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anon7632755
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Re: Yes, engineers do use Macs
anon7632755   11/6/2013 1:20:50 PM
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"Hmm, DL'd the latest...none of the apps runs, and the Python script does nothing. I'm impressed. Also impressed by the confused state of the website. Hmm."

I'm not sure if the latest is stable. I use the 4107 version from April. The Kicad devs have done a lot of revising the PCB and library file formats after that version.

Download the package and unarchive it. You'll get the resulting KiCad directory. Drag that somewhere useful, perhaps into your home directory, perhaps into /Applications (which I did).

The applications should open without issue. Start with launching the kicad program; that's the umbrella app/project manager. From there you can create new projects and from with a project you can create schematics and PCB layouts.

NB: in that archive is a directory called data. That directory includes the default libraries and templates. On OS X, the applications all prefer to see the libraries in ~/Library/Application Support/kicad, so move data to that location (rename data to kicad). In that directory, the subdirectory library holds the schematic symbols and the subdirectory modules holds the footprints.

 

Michael Dunn
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Re: Yes, engineers do use Macs
Michael Dunn   11/6/2013 12:56:20 PM
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Hmm, DL'd the latest...none of the apps runs, and the Python script does nothing. I'm impressed. Also impressed by the confused state of the website. Hmm.

 

anon7632755
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Re: Yes, engineers do use Macs
anon7632755   11/6/2013 12:28:10 PM
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"Sorry, I should have mentioned that I was referring to Kicad."

 

See here: http://dev.kicad-pcb.org/pkgs/macosx/

Michael Dunn
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KiCad
Michael Dunn   11/6/2013 11:38:33 AM
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Michael Dunn
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Re: Yes, engineers do use Macs
Michael Dunn   11/6/2013 11:31:57 AM
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Sorry – should've mentioned I was referring to KiCAD.

anon7632755
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Re: Yes, engineers do use Macs
anon7632755   11/6/2013 11:29:21 AM
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Download LTSpice for OS X here:
Download LTspice IV for Mac OS X 10.7+

Michael Dunn
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Re: Yes, engineers do use Macs
Michael Dunn   11/6/2013 11:26:49 AM
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Thanks – that's some valuable realworld info! 

Oddly, I can't find any working download sites for the OSX version at the moment...

Caleb Kraft
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Re: Mac versus PCs
Caleb Kraft   11/6/2013 11:19:44 AM
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absolutely true. Can't argue that.  It doesn't change the fact that my experience on MacosX is horrid compared to windows7 though. The root cause may be different, but the result is the same.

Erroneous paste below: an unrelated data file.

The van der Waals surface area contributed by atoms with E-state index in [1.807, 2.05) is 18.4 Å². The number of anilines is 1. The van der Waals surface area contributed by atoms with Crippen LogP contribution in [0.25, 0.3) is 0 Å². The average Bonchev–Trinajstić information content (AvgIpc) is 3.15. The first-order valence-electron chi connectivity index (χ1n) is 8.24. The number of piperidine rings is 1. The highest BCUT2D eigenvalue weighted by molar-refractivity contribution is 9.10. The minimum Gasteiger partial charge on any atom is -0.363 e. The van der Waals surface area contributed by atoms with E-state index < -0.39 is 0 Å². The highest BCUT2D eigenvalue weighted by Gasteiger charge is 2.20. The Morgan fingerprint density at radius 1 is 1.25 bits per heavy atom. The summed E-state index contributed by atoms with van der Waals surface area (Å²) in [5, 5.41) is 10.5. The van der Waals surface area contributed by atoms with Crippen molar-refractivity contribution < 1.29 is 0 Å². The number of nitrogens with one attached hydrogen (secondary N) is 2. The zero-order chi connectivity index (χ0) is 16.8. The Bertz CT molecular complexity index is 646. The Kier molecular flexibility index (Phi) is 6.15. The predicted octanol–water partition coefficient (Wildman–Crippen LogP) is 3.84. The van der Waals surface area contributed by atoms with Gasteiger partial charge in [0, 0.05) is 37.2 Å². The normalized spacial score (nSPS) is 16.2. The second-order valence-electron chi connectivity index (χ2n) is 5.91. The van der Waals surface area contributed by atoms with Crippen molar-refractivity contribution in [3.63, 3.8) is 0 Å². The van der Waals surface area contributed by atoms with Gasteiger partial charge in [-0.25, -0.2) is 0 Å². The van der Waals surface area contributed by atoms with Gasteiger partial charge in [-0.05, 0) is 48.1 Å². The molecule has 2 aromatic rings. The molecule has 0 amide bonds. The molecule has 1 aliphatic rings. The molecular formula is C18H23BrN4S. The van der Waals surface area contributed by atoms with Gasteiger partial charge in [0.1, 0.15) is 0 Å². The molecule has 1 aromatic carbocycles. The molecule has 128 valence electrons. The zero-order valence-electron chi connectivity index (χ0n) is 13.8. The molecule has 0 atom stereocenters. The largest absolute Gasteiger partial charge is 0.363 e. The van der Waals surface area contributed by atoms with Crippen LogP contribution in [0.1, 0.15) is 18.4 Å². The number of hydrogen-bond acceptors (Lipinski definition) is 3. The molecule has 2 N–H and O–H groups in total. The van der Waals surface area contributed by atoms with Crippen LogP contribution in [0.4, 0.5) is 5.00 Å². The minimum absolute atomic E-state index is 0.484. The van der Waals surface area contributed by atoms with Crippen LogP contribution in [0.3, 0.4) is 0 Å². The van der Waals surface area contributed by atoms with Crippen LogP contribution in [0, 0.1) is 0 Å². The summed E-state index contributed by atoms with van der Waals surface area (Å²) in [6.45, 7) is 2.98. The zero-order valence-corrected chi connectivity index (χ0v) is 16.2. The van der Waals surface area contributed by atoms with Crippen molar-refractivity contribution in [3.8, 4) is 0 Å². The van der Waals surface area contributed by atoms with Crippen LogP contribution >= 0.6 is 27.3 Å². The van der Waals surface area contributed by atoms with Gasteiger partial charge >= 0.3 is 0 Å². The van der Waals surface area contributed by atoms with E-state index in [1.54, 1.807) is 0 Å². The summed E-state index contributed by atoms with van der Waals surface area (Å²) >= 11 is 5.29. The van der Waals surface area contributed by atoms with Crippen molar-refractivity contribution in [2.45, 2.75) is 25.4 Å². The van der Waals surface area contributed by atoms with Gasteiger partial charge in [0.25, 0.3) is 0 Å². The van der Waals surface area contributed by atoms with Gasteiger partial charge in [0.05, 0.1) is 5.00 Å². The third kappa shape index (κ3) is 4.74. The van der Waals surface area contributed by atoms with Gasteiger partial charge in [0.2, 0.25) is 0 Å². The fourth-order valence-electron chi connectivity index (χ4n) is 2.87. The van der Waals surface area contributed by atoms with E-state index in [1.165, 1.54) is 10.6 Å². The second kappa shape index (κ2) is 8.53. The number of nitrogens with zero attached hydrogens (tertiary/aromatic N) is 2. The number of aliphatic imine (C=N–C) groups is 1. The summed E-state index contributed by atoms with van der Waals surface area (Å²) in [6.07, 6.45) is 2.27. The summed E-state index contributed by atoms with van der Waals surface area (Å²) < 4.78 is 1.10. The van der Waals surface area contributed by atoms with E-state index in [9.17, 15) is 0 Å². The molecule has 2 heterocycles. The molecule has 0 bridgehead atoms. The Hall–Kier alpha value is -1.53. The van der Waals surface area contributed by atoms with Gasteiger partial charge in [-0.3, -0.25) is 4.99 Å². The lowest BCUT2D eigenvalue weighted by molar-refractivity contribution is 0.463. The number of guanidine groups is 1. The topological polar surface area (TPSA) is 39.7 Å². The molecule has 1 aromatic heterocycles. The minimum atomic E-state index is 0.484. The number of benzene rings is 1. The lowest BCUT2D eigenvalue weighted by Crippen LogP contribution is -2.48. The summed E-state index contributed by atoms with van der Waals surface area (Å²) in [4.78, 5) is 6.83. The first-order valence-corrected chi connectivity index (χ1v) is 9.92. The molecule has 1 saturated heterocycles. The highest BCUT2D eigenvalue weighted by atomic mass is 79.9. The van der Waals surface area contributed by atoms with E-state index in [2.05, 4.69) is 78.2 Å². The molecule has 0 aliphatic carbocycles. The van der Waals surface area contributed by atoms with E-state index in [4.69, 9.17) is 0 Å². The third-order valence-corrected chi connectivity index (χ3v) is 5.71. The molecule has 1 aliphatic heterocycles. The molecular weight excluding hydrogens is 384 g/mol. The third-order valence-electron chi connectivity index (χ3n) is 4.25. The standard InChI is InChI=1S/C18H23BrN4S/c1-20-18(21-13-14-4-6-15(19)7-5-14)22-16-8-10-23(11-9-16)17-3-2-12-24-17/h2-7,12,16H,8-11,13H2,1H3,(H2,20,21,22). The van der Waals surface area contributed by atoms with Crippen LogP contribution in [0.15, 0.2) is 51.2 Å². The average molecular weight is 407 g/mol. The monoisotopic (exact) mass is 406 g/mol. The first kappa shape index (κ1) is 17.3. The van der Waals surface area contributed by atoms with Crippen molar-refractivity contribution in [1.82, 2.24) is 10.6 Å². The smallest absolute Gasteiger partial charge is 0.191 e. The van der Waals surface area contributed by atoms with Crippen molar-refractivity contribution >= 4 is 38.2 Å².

anon7632755
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Re: Mac versus PCs
anon7632755   11/6/2013 11:17:54 AM
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"It is easy for me to blame the OS, when I can directly compare win7 running the latest firefox to MacOSX running the latest firefox on the same exact hardware. One crashes regularly, the other is windows. "

I'm truly sorry, but your argument is still baseless. It's the APPLICATION that keeps crashing, so the developers of the APPLICATION need to get their act together.

anon7632755
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Re: Yes, engineers do use Macs
anon7632755   11/6/2013 11:16:29 AM
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"Could you expand a bit on your KiCad/gEDA comparison. I haven't come across any informed ones before!"

I tried to get gEDA working on OS X and it ended up being impossible. There was a dependency of a dependency whose maintainer was so anti-Mac that he was able to ensure that his piece of the puzzle simply wouldn't build on OS X without being hacked.

Plus the gEDA developers are not interested in user suggestions. (By not interested, I mean, "openly hostile.") For example, I suggested that they should figure out how to have net names show up in traces and vias and holes in the PCB layout, and I was basically told, "Why do you need that?" Well, I need it because I don't work on trivial one-layer boards, that's why.

And finally, gEDA's library system for footprints and symbols is just ... awful. M4 macros and all sorts of horridness.

Kicad is actively developed. Certainly there's a lot of developer hubris there, too, and some bug reports get unacknowledged (a show-stopper I reported in July is still listed as "we haven't even bothered to look at it yet"). 

Most of the issues with Kicad on OS X seem to be with the differences in the wxWidgets layer.

I've designed a couple of boards with it, and it works. Just ignore the stupid CvPCB thing and embed footprint names in the symbol and you're all good.

"Yeah, ludicrous that Altera supports some random flavour of Linux, but not OS X."

Xilinx is exactly the same way. The underlying tools are all Unix and there's a translation layer handling the GUI. Doesn't make any sense.

Of course, some of us are old enough to remember how long it took Xilinx to support Linux while they were still actively supporting HP-UX and Sun-OS, both of which were basically dead.

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